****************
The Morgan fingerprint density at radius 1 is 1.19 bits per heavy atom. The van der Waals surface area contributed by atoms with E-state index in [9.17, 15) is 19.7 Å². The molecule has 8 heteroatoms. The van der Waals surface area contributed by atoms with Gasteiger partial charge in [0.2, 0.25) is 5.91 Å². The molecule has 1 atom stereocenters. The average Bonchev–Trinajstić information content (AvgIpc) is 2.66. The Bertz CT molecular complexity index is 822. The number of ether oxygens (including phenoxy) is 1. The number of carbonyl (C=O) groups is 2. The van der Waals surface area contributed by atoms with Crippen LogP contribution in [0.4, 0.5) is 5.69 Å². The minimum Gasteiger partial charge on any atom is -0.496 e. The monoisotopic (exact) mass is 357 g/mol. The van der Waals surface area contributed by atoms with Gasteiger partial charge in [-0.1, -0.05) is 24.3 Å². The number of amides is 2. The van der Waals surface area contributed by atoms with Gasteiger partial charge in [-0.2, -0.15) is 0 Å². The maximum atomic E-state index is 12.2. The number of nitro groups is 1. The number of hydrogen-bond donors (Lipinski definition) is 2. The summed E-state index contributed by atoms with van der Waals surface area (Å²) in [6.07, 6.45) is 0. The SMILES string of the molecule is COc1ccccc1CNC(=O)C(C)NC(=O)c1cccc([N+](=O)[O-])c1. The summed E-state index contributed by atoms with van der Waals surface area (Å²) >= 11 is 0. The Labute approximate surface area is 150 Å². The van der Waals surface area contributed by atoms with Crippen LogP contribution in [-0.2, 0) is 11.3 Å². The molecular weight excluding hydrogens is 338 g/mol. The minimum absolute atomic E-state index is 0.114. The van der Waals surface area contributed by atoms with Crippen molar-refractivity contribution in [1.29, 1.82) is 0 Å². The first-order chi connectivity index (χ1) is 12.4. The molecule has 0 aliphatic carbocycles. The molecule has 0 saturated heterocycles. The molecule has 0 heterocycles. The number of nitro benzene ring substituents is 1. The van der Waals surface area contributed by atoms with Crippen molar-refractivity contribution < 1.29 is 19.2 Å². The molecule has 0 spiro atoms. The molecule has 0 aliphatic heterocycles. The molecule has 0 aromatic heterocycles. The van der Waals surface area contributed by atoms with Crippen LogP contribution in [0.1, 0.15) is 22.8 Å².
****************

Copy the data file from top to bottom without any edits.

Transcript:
The Morgan fingerprint density at radius 1 is 1.19 bits per heavy atom. The van der Waals surface area contributed by atoms with E-state index in [9.17, 15) is 19.7 Å². The molecule has 8 heteroatoms. The van der Waals surface area contributed by atoms with Gasteiger partial charge in [0.2, 0.25) is 5.91 Å². The molecule has 1 atom stereocenters. The average Bonchev–Trinajstić information content (AvgIpc) is 2.66. The Bertz CT molecular complexity index is 822. The number of ether oxygens (including phenoxy) is 1. The number of carbonyl (C=O) groups is 2. The van der Waals surface area contributed by atoms with Crippen LogP contribution in [0.4, 0.5) is 5.69 Å². The minimum Gasteiger partial charge on any atom is -0.496 e. The monoisotopic (exact) mass is 357 g/mol. The van der Waals surface area contributed by atoms with Gasteiger partial charge in [-0.1, -0.05) is 24.3 Å². The number of amides is 2. The van der Waals surface area contributed by atoms with Gasteiger partial charge in [-0.2, -0.15) is 0 Å². The maximum atomic E-state index is 12.2. The number of nitro groups is 1. The number of hydrogen-bond donors (Lipinski definition) is 2. The summed E-state index contributed by atoms with van der Waals surface area (Å²) in [6.07, 6.45) is 0. The SMILES string of the molecule is COc1ccccc1CNC(=O)C(C)NC(=O)c1cccc([N+](=O)[O-])c1. The summed E-state index contributed by atoms with van der Waals surface area (Å²) >= 11 is 0. The Labute approximate surface area is 150 Å². The van der Waals surface area contributed by atoms with Crippen LogP contribution in [-0.2, 0) is 11.3 Å². The molecular weight excluding hydrogens is 338 g/mol. The minimum absolute atomic E-state index is 0.114. The van der Waals surface area contributed by atoms with Crippen molar-refractivity contribution in [1.29, 1.82) is 0 Å². The first-order chi connectivity index (χ1) is 12.4. The molecule has 0 aliphatic carbocycles. The molecule has 0 saturated heterocycles. The molecule has 0 heterocycles. The number of nitro benzene ring substituents is 1. The van der Waals surface area contributed by atoms with Crippen molar-refractivity contribution < 1.29 is 19.2 Å². The molecule has 0 spiro atoms. The molecule has 0 aliphatic heterocycles. The molecule has 0 aromatic heterocycles. The van der Waals surface area contributed by atoms with Crippen LogP contribution in [0.1, 0.15) is 22.8 Å².